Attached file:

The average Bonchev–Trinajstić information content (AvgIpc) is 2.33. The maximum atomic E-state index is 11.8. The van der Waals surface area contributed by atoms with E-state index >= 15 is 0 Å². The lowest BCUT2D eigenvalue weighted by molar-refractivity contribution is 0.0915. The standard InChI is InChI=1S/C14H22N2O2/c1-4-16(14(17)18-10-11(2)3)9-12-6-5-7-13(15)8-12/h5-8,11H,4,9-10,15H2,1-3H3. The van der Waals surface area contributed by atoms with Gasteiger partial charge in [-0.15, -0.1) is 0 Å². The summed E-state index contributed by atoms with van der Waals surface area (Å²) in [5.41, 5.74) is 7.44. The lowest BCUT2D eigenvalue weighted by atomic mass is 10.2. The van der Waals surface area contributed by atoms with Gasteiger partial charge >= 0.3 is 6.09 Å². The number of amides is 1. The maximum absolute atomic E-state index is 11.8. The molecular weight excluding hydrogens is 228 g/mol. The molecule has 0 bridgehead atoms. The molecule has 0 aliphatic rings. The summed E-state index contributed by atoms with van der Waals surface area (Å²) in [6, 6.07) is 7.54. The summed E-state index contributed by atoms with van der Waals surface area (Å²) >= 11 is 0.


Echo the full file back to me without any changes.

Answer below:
The average Bonchev–Trinajstić information content (AvgIpc) is 2.33. The maximum atomic E-state index is 11.8. The van der Waals surface area contributed by atoms with E-state index >= 15 is 0 Å². The lowest BCUT2D eigenvalue weighted by molar-refractivity contribution is 0.0915. The standard InChI is InChI=1S/C14H22N2O2/c1-4-16(14(17)18-10-11(2)3)9-12-6-5-7-13(15)8-12/h5-8,11H,4,9-10,15H2,1-3H3. The van der Waals surface area contributed by atoms with Gasteiger partial charge in [-0.15, -0.1) is 0 Å². The summed E-state index contributed by atoms with van der Waals surface area (Å²) in [5.41, 5.74) is 7.44. The lowest BCUT2D eigenvalue weighted by atomic mass is 10.2. The van der Waals surface area contributed by atoms with Gasteiger partial charge >= 0.3 is 6.09 Å². The number of amides is 1. The maximum absolute atomic E-state index is 11.8. The molecular weight excluding hydrogens is 228 g/mol. The molecule has 0 bridgehead atoms. The molecule has 0 aliphatic rings. The summed E-state index contributed by atoms with van der Waals surface area (Å²) in [6, 6.07) is 7.54. The summed E-state index contributed by atoms with van der Waals surface area (Å²) >= 11 is 0.